fatbutt

1,887 posts

224 months

Saturday 8th December 2012
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Captain Cadillac said:
Loach,

It can be a grey area with the Feds. If I'm not mistaken the bodyshell/chassis has to be new AND sold as a kit car.
Yep, the EPA is very clear on this. It has to be sold as a kit; just stripping a car then reassembling is against the rules. I doubt engine swapping will by pass this point.

Loach1

430 posts

101 months

Saturday 8th December 2012
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Not a kit car! Read up about specially constructed vehicles. Rules vary by State, but generally they are pretty flexible. It would be a home-grown car made from various used and new parts.

Captain Cadillac

Original Poster:

2,974 posts

147 months

Monday 10th December 2012
quotequote all
Loach1 said:
Not a kit car! Read up about specially constructed vehicles. Rules vary by State, but generally they are pretty flexible. It would be a home-grown car made from various used and new parts.
Would you be using a body and/or a chassis from a nonconformist vehicle? If so, that's illegal. Federal law overrides state law, that's very important to bear in mind.

People have done this with skylines, and had them impounded and destroyed or exported. If it were that easy a TVR would be in my driveway as we speak.

Loach1

430 posts

101 months

Monday 10th December 2012
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Specially constructed vehicles are regulated by the states only. I have never seen anything that excludes the use of any particular component due to provenance. If you can make your own body or chassis, why would there be any objection to using one that you legally imported? Please reference your sources. I'm as serious as you are about doing this in the future, so I need to read the statutes that you are reading.

fatbutt

1,887 posts

224 months

Tuesday 11th December 2012
quotequote all
Loach1 said:
Not a kit car! Read up about specially constructed vehicles. Rules vary by State, but generally they are pretty flexible. It would be a home-grown car made from various used and new parts.
"2.1 Repair or Alteration
If a vehicle is imported only for repair or alteration, it may not be operated on public roads or highways in the U.S. This exemption may not be used for the purpose of converting a vehicle to meet Federal emission requirements. After the repair or alteration has been made, the vehicle must be exported."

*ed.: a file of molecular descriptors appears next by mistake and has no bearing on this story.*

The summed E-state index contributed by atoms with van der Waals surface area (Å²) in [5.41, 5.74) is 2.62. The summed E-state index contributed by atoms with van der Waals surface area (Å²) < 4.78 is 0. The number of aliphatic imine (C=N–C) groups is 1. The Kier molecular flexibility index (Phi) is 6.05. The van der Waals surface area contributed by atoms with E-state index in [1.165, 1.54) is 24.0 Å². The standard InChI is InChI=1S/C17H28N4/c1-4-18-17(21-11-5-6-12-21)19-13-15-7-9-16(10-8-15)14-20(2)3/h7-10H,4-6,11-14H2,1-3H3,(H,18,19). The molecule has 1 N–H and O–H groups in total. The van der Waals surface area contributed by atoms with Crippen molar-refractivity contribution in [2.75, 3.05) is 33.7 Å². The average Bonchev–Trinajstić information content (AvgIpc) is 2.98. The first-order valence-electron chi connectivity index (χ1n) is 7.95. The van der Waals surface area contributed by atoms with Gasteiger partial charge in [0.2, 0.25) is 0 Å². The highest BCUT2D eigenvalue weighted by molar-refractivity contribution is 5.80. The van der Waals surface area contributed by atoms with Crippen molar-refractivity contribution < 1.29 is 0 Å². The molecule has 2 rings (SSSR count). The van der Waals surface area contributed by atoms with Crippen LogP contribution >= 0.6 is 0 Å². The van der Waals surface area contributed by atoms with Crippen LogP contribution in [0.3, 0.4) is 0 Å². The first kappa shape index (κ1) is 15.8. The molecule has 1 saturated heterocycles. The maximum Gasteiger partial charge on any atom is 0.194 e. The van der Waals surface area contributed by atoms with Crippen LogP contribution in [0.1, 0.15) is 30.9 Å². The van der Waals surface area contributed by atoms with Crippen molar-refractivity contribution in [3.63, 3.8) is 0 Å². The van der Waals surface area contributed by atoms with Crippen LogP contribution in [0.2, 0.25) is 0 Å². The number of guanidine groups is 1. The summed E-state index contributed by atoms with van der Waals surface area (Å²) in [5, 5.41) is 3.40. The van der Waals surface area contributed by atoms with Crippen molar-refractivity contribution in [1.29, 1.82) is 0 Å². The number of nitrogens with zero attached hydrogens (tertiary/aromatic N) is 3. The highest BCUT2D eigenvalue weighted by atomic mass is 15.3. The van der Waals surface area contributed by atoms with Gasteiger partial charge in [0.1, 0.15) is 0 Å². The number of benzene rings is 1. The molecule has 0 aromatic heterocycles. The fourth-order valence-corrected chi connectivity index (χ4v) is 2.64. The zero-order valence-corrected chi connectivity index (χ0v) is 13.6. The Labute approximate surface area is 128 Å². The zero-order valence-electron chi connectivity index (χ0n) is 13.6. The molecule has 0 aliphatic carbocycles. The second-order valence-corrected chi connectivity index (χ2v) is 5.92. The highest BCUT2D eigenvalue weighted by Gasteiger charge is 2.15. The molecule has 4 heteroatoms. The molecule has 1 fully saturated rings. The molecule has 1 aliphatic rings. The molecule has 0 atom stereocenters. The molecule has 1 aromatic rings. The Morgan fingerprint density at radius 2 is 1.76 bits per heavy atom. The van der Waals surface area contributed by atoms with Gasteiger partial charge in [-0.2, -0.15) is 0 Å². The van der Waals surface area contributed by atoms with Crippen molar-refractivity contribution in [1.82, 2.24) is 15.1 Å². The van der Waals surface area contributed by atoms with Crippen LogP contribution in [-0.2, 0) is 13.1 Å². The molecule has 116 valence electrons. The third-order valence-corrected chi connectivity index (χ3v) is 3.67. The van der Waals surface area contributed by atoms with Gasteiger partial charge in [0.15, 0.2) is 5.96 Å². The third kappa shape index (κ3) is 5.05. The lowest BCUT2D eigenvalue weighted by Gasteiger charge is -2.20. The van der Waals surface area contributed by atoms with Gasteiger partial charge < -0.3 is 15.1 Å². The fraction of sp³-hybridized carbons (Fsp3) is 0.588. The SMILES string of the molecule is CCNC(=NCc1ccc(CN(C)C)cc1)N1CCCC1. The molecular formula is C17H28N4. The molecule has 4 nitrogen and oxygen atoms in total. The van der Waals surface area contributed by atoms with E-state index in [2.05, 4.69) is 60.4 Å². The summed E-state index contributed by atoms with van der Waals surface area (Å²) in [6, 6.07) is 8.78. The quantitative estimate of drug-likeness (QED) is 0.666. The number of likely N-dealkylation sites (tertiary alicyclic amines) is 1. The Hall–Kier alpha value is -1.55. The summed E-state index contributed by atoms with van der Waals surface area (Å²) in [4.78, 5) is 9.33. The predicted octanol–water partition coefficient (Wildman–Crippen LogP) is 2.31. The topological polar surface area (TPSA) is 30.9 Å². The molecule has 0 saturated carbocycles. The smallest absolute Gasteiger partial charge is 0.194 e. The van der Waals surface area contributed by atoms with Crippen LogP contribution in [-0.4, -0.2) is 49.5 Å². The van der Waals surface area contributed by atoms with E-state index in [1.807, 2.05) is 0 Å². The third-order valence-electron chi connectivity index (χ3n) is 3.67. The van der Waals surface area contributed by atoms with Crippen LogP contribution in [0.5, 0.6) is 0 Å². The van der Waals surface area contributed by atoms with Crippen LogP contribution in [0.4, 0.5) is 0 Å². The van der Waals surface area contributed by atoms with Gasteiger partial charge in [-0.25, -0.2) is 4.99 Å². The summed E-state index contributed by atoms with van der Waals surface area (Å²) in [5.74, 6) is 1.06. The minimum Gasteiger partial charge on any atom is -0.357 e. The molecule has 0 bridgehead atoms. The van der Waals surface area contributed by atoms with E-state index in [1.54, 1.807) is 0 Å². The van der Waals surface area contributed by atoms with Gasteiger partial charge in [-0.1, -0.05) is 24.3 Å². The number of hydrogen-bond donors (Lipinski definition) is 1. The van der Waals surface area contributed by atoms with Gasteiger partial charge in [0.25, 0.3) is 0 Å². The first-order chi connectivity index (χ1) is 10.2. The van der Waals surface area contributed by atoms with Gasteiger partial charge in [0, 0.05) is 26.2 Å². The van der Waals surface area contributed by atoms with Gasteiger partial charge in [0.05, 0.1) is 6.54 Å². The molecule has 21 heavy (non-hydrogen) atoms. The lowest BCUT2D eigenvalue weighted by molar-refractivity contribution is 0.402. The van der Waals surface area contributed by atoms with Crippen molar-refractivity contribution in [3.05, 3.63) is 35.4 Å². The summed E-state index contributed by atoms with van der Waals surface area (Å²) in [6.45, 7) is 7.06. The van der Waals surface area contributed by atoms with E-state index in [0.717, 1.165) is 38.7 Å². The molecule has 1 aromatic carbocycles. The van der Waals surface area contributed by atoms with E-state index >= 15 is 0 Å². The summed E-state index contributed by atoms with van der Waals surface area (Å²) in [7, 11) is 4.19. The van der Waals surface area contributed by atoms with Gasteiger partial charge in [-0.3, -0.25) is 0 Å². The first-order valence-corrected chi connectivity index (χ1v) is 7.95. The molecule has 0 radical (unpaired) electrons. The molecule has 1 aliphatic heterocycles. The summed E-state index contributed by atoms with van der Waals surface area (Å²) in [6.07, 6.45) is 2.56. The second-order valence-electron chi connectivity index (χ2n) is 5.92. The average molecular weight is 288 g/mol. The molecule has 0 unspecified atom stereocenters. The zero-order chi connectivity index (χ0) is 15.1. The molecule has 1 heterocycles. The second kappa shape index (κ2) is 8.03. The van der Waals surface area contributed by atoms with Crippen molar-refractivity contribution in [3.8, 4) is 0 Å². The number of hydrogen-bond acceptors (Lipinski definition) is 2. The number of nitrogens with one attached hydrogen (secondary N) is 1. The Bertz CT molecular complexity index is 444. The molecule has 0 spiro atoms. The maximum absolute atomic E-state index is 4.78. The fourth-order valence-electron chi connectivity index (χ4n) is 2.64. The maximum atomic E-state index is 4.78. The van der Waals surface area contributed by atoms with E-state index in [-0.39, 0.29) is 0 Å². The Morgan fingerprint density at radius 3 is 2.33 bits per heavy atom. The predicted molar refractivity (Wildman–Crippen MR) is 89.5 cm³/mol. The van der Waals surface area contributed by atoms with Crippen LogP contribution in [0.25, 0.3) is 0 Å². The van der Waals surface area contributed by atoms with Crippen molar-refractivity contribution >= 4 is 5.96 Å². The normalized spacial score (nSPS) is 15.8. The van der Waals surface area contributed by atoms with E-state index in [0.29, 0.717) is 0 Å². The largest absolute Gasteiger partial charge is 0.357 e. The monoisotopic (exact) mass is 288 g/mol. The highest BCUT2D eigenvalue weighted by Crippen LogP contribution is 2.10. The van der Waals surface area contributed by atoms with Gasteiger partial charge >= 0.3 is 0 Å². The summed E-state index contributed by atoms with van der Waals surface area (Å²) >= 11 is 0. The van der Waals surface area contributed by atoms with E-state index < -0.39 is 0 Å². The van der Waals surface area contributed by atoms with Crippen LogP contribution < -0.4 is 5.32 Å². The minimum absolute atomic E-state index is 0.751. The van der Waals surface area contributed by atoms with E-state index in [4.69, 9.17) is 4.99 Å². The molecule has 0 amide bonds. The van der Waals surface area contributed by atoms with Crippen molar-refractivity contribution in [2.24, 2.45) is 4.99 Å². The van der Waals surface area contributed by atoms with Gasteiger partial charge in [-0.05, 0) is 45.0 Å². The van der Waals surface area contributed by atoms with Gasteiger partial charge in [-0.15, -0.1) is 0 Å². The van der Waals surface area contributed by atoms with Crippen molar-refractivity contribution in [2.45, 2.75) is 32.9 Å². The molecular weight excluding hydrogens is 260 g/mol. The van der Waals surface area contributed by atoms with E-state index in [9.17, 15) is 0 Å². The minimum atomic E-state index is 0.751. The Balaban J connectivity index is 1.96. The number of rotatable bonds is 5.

http://www.epa.gov/otaq/imports/documents/420b1101...

Loach1

430 posts

101 months

Tuesday 11th December 2012
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Completely irrelevant I'm afraid. That is for temporarily importing a VEHICLE for repair or alteration.

You need to import parts only, then use them as you see fit to make your own car. Your car must comply with whatever standards that your STATE sets forth for specially constructed vehicles. If you are actually interested in 'how to', go and talk to your local DMV and ask them what they think. I would keep the three letters 'TVR' out of the conversation if possible so they don't get excited about the wrong import regulations.

One day I will have that conversation, describing the use of a tubular frame and GRP body combined with a Corvette or GTO engine, and a transmission from something GM. Lights, seat belts, wheels, tires, glass, etc will be DOT approved. It varies by state what FMVSS regulations will need to be met, and can be difficult if you live in a state that goes by the year of the build, or year of the chassis. Some default to 1934 to benefit hotrodders, some will accept the year of the donor vehicle (1990 Corvette for example).

RJDM3

1,441 posts

165 months

Tuesday 11th December 2012
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Straight from NHTSA

http://www.nhtsa.gov/cars/rules/import/faq%20site/...

10. Importing a disassembled vehicle.


A disassembled vehicle that is shipped without an engine and transmission is treated for importation purposes not as a motor vehicle, but instead as an assemblage of motor vehicle equipment items. Such an assemblage can lawfully be imported into the U.S., provided any equipment included in the assemblage that is subject to FMVSS, but was not originally manufactured to comply with that FMVSS or was not so certified by its original manufacturer, is removed from the assemblage prior to entry into the U.S. Equipment items that are subject to the FMVSS include tires, rims, brake hoses, brake fluid, seat belt assemblies, glazing materials, and lamps, reflective devices, and associated equipment.


If the assemblage is shipped with an engine and power train (even if those components are not installed), it would be regarded for importation purposes as a motor vehicle, and would have to be either manufactured to comply with all applicable FMVSS, and be so certified by its original manufacturer, in the form of a label permanently affixed to the vehicle, or be determined eligible for importation by NHTSA and be imported by an RI or by a person who has a contract with an RI to bring the vehicle into compliance with all applicable FMVSS after importation.

Link to fmvss booklet http://www.nhtsa.gov/cars/rules/standards/FMVSS-Re...

V8 GRF

7,291 posts

170 months

Tuesday 11th December 2012
quotequote all
Interesting stuff.

Where it states the following must be removed:

Equipment items that are subject to the FMVSS include tires, rims, brake hoses, brake fluid, seat belt assemblies, glazing materials, and lamps, reflective devices, and associated equipment.

Does that mean they can come in another container and then be used in the build or do they have to be sourced in the USA? I don't see there being any issues with most of the parts but does that mean you'd need to have new glass made?

Loach1

430 posts

101 months

Tuesday 11th December 2012
quotequote all